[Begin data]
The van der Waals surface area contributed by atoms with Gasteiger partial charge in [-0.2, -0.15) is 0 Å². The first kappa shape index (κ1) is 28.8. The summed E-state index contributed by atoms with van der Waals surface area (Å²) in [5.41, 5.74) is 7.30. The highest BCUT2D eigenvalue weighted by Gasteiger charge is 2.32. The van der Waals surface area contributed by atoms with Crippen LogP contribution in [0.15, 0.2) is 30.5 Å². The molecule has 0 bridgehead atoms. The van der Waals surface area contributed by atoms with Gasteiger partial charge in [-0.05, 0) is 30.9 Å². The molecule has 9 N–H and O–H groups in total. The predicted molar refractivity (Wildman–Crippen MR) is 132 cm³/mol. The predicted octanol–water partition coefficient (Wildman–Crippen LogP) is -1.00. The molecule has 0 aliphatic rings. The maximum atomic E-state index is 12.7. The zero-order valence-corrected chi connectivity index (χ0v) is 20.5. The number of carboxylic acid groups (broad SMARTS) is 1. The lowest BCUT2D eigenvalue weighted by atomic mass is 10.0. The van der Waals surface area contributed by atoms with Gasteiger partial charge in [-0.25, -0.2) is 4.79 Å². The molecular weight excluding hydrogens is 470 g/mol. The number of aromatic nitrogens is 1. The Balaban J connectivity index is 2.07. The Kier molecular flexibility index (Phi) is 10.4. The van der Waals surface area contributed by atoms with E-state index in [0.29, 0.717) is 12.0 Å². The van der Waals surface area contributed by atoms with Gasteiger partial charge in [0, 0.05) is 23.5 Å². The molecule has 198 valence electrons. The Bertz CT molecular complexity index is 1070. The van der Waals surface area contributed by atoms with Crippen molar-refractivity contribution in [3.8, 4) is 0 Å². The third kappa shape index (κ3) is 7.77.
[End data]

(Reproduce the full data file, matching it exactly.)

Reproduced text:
The van der Waals surface area contributed by atoms with Gasteiger partial charge in [-0.2, -0.15) is 0 Å². The first kappa shape index (κ1) is 28.8. The summed E-state index contributed by atoms with van der Waals surface area (Å²) in [5.41, 5.74) is 7.30. The highest BCUT2D eigenvalue weighted by Gasteiger charge is 2.32. The van der Waals surface area contributed by atoms with Crippen LogP contribution in [0.15, 0.2) is 30.5 Å². The molecule has 0 bridgehead atoms. The van der Waals surface area contributed by atoms with Gasteiger partial charge in [-0.05, 0) is 30.9 Å². The molecule has 9 N–H and O–H groups in total. The predicted molar refractivity (Wildman–Crippen MR) is 132 cm³/mol. The predicted octanol–water partition coefficient (Wildman–Crippen LogP) is -1.00. The molecule has 0 aliphatic rings. The maximum atomic E-state index is 12.7. The zero-order valence-corrected chi connectivity index (χ0v) is 20.5. The number of carboxylic acid groups (broad SMARTS) is 1. The lowest BCUT2D eigenvalue weighted by atomic mass is 10.0. The van der Waals surface area contributed by atoms with Gasteiger partial charge in [-0.25, -0.2) is 4.79 Å². The molecular weight excluding hydrogens is 470 g/mol. The number of aromatic nitrogens is 1. The Balaban J connectivity index is 2.07. The Kier molecular flexibility index (Phi) is 10.4. The van der Waals surface area contributed by atoms with E-state index in [0.29, 0.717) is 12.0 Å². The van der Waals surface area contributed by atoms with Gasteiger partial charge in [0, 0.05) is 23.5 Å². The molecule has 198 valence electrons. The Bertz CT molecular complexity index is 1070. The van der Waals surface area contributed by atoms with Crippen molar-refractivity contribution in [3.8, 4) is 0 Å². The third kappa shape index (κ3) is 7.77.